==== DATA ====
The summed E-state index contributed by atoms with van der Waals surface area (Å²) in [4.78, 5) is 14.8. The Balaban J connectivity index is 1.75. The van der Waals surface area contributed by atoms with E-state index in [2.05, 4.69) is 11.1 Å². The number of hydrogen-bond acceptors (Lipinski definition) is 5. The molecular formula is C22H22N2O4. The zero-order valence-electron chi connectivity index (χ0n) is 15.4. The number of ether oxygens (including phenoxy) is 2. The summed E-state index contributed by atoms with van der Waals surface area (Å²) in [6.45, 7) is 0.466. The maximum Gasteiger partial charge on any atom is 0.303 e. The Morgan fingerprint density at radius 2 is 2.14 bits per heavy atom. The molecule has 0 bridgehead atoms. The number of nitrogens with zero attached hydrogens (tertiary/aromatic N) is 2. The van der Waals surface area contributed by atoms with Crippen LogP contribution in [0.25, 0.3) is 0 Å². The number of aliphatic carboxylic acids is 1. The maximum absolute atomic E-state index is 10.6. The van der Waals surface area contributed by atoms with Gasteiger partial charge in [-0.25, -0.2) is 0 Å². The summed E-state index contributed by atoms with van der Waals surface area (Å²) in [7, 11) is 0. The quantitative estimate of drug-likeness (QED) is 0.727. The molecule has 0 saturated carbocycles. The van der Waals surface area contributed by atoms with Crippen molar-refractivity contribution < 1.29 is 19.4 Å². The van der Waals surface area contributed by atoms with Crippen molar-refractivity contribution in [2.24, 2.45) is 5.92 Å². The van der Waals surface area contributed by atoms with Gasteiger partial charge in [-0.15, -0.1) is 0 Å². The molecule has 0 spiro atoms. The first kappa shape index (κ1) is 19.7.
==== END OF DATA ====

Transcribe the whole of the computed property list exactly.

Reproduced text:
The summed E-state index contributed by atoms with van der Waals surface area (Å²) in [4.78, 5) is 14.8. The Balaban J connectivity index is 1.75. The van der Waals surface area contributed by atoms with E-state index in [2.05, 4.69) is 11.1 Å². The number of hydrogen-bond acceptors (Lipinski definition) is 5. The molecular formula is C22H22N2O4. The zero-order valence-electron chi connectivity index (χ0n) is 15.4. The number of ether oxygens (including phenoxy) is 2. The summed E-state index contributed by atoms with van der Waals surface area (Å²) in [6.45, 7) is 0.466. The maximum Gasteiger partial charge on any atom is 0.303 e. The Morgan fingerprint density at radius 2 is 2.14 bits per heavy atom. The molecule has 0 bridgehead atoms. The number of nitrogens with zero attached hydrogens (tertiary/aromatic N) is 2. The van der Waals surface area contributed by atoms with Crippen LogP contribution in [0.25, 0.3) is 0 Å². The number of aliphatic carboxylic acids is 1. The maximum absolute atomic E-state index is 10.6. The van der Waals surface area contributed by atoms with Gasteiger partial charge in [-0.25, -0.2) is 0 Å². The summed E-state index contributed by atoms with van der Waals surface area (Å²) in [7, 11) is 0. The quantitative estimate of drug-likeness (QED) is 0.727. The molecule has 0 saturated carbocycles. The van der Waals surface area contributed by atoms with Crippen molar-refractivity contribution < 1.29 is 19.4 Å². The van der Waals surface area contributed by atoms with Crippen molar-refractivity contribution in [2.24, 2.45) is 5.92 Å². The van der Waals surface area contributed by atoms with Gasteiger partial charge in [-0.15, -0.1) is 0 Å². The molecule has 0 spiro atoms. The first kappa shape index (κ1) is 19.7.